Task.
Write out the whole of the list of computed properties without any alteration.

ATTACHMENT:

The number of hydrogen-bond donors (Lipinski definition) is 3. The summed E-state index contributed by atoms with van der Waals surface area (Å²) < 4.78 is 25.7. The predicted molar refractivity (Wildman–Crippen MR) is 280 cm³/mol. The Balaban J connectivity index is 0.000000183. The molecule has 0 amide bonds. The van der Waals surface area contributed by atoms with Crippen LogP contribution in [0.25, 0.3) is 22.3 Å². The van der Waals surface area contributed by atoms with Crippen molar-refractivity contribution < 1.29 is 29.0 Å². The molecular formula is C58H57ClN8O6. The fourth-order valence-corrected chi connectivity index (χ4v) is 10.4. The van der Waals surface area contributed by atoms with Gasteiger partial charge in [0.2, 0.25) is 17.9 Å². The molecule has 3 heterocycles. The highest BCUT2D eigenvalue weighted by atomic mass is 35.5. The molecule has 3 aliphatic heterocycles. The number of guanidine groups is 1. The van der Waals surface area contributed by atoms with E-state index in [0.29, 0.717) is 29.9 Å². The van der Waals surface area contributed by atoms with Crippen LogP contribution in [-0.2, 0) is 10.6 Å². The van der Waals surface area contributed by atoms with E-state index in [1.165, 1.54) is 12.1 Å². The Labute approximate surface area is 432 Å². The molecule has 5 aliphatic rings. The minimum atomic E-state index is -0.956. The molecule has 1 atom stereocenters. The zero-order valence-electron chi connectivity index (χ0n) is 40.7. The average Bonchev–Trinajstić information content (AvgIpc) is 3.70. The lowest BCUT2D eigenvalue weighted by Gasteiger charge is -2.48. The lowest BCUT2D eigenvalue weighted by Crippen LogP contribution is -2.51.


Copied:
The number of hydrogen-bond donors (Lipinski definition) is 3. The summed E-state index contributed by atoms with van der Waals surface area (Å²) < 4.78 is 25.7. The predicted molar refractivity (Wildman–Crippen MR) is 280 cm³/mol. The Balaban J connectivity index is 0.000000183. The molecule has 0 amide bonds. The van der Waals surface area contributed by atoms with Crippen LogP contribution in [0.25, 0.3) is 22.3 Å². The van der Waals surface area contributed by atoms with Crippen molar-refractivity contribution < 1.29 is 29.0 Å². The molecular formula is C58H57ClN8O6. The fourth-order valence-corrected chi connectivity index (χ4v) is 10.4. The van der Waals surface area contributed by atoms with Gasteiger partial charge in [0.2, 0.25) is 17.9 Å². The molecule has 3 heterocycles. The highest BCUT2D eigenvalue weighted by atomic mass is 35.5. The molecule has 3 aliphatic heterocycles. The number of guanidine groups is 1. The van der Waals surface area contributed by atoms with E-state index in [0.29, 0.717) is 29.9 Å². The van der Waals surface area contributed by atoms with Crippen LogP contribution in [-0.2, 0) is 10.6 Å². The van der Waals surface area contributed by atoms with E-state index in [1.165, 1.54) is 12.1 Å². The Labute approximate surface area is 432 Å². The molecule has 5 aliphatic rings. The minimum atomic E-state index is -0.956. The molecule has 1 atom stereocenters. The zero-order valence-electron chi connectivity index (χ0n) is 40.7. The average Bonchev–Trinajstić information content (AvgIpc) is 3.70. The lowest BCUT2D eigenvalue weighted by Gasteiger charge is -2.48. The lowest BCUT2D eigenvalue weighted by Crippen LogP contribution is -2.51.